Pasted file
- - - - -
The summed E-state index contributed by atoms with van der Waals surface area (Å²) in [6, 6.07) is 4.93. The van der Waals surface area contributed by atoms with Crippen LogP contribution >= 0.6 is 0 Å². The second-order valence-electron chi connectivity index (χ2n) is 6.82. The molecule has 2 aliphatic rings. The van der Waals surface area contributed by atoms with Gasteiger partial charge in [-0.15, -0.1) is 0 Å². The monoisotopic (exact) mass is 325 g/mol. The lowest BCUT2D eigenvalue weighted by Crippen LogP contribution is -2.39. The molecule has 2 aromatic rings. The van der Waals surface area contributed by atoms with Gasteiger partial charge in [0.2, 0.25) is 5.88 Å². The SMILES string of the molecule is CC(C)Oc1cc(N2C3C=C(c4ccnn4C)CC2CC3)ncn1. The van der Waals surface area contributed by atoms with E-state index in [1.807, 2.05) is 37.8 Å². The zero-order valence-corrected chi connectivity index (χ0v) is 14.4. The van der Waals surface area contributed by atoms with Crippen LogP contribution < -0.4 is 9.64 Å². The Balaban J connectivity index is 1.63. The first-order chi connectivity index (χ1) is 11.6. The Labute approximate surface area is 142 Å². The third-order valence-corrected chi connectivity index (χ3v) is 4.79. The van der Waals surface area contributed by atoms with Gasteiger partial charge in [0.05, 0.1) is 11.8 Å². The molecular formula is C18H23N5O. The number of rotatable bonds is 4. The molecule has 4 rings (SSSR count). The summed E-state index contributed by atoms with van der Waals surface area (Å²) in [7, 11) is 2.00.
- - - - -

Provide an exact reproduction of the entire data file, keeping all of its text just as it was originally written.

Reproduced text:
The summed E-state index contributed by atoms with van der Waals surface area (Å²) in [6, 6.07) is 4.93. The van der Waals surface area contributed by atoms with Crippen LogP contribution >= 0.6 is 0 Å². The second-order valence-electron chi connectivity index (χ2n) is 6.82. The molecule has 2 aliphatic rings. The van der Waals surface area contributed by atoms with Gasteiger partial charge in [-0.15, -0.1) is 0 Å². The monoisotopic (exact) mass is 325 g/mol. The lowest BCUT2D eigenvalue weighted by Crippen LogP contribution is -2.39. The molecule has 2 aromatic rings. The van der Waals surface area contributed by atoms with Gasteiger partial charge in [0.2, 0.25) is 5.88 Å². The SMILES string of the molecule is CC(C)Oc1cc(N2C3C=C(c4ccnn4C)CC2CC3)ncn1. The van der Waals surface area contributed by atoms with E-state index in [1.807, 2.05) is 37.8 Å². The zero-order valence-corrected chi connectivity index (χ0v) is 14.4. The van der Waals surface area contributed by atoms with Crippen LogP contribution < -0.4 is 9.64 Å². The Balaban J connectivity index is 1.63. The first-order chi connectivity index (χ1) is 11.6. The Labute approximate surface area is 142 Å². The third-order valence-corrected chi connectivity index (χ3v) is 4.79. The van der Waals surface area contributed by atoms with Gasteiger partial charge in [0.05, 0.1) is 11.8 Å². The molecular formula is C18H23N5O. The number of rotatable bonds is 4. The molecule has 4 rings (SSSR count). The summed E-state index contributed by atoms with van der Waals surface area (Å²) in [7, 11) is 2.00.